|Backyard redesign, in progress.|
Mrs. Homegrown here:
This is all my fault. Last fall we re-did the back yard, but I decided it still needed a few refinements. I feel a little like a sitcom wife who can’t make her mind up about the draperies (cue Erik, the long-suffering husband, moaning in the background)–but we can’t be afraid to fix our mistakes.
Perhaps I shouldn’t say mistake. There was nothing wrong with the last design. It’s just that after a year of living with it I saw how it could be improved. These are the three things that the redesign addresses:
1) Flow. Movement within the garden. The old layout looked great but lacked flow. I think gardens should have paths. They should invite you to move through them, lead you on a small journey of discovery, rather than challenging you to make left-right decisions, as if you were playing Pac-Man. The primary change in our layout is that I’ve established a new curving path that will carry you through the garden. It connects with the pre-existing path to form a loop.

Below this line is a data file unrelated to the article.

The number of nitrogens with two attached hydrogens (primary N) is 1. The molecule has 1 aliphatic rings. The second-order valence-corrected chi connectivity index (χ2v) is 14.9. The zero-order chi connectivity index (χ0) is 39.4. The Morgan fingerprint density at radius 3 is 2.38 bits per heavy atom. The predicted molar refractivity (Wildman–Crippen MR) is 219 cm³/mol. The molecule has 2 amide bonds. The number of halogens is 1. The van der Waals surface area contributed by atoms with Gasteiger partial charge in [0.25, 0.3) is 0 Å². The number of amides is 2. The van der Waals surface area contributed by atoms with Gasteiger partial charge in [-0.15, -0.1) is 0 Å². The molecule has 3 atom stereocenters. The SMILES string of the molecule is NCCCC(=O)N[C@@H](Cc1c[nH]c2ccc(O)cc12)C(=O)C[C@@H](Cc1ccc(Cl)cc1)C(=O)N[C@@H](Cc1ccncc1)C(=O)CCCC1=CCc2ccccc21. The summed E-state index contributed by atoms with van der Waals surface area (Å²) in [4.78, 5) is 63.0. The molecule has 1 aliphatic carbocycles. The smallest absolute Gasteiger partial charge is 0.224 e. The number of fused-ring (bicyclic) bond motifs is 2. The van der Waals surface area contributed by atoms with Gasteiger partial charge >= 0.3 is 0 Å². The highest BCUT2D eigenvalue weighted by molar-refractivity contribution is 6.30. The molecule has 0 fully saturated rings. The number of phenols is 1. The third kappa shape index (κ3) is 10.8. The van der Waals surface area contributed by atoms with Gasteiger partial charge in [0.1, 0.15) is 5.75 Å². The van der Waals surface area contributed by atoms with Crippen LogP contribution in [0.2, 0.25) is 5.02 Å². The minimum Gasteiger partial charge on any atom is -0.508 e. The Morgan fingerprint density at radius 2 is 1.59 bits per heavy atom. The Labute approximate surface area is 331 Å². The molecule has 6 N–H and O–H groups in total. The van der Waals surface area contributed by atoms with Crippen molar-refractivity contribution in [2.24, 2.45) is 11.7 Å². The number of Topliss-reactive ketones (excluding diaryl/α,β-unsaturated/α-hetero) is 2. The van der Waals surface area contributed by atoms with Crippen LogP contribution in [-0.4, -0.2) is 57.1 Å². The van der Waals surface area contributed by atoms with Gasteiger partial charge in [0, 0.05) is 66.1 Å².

One advantage of establishing a path is that once the “people space” is established, all the rest of the garden becomes useable plant space. We actually have more growing space now.
2) Perennials: The last redesign put a lot of emphasis on growing space for annual plants. In turned out to be a little more space than we needed. Annuals are a lot of work, especially here, where we garden year round and a bed can cycle through 4 crops a year. We’ll still have dedicated annual beds, but I’m going to reassign some of the beds formerly given over to annuals to useful/edible perennials.
3) Experimentation. Of late we’re very intrigued with the idea of transitioning to a natural form of gardening that is hands-off—rather like our Backwards Beekeeping methodology. We’re greatly influenced by The Ranch edible garden at the Huntington Gardens, created by Scott Kleinrock, and Erik is currently taking a class with Scott and Darren Butler that expands on some of these ideas. It would take a whole post, perhaps two or three to explain this in detail. And we’ll write those! But suffice it to say for now that it will be useful for us to have more space to experiment with.
So above you see a preview of the garden. We’ve not done much but lay down the path, move the bird bath and pull up the summer crops. Most of the greenery left consists of tomatoes which haven’t yet given up the ghost and a sturdy stand of okra.
Stay tuned for planting! We’ll talk about our perennial choices, our layout and this whole hands-off gardening experiment as we go along.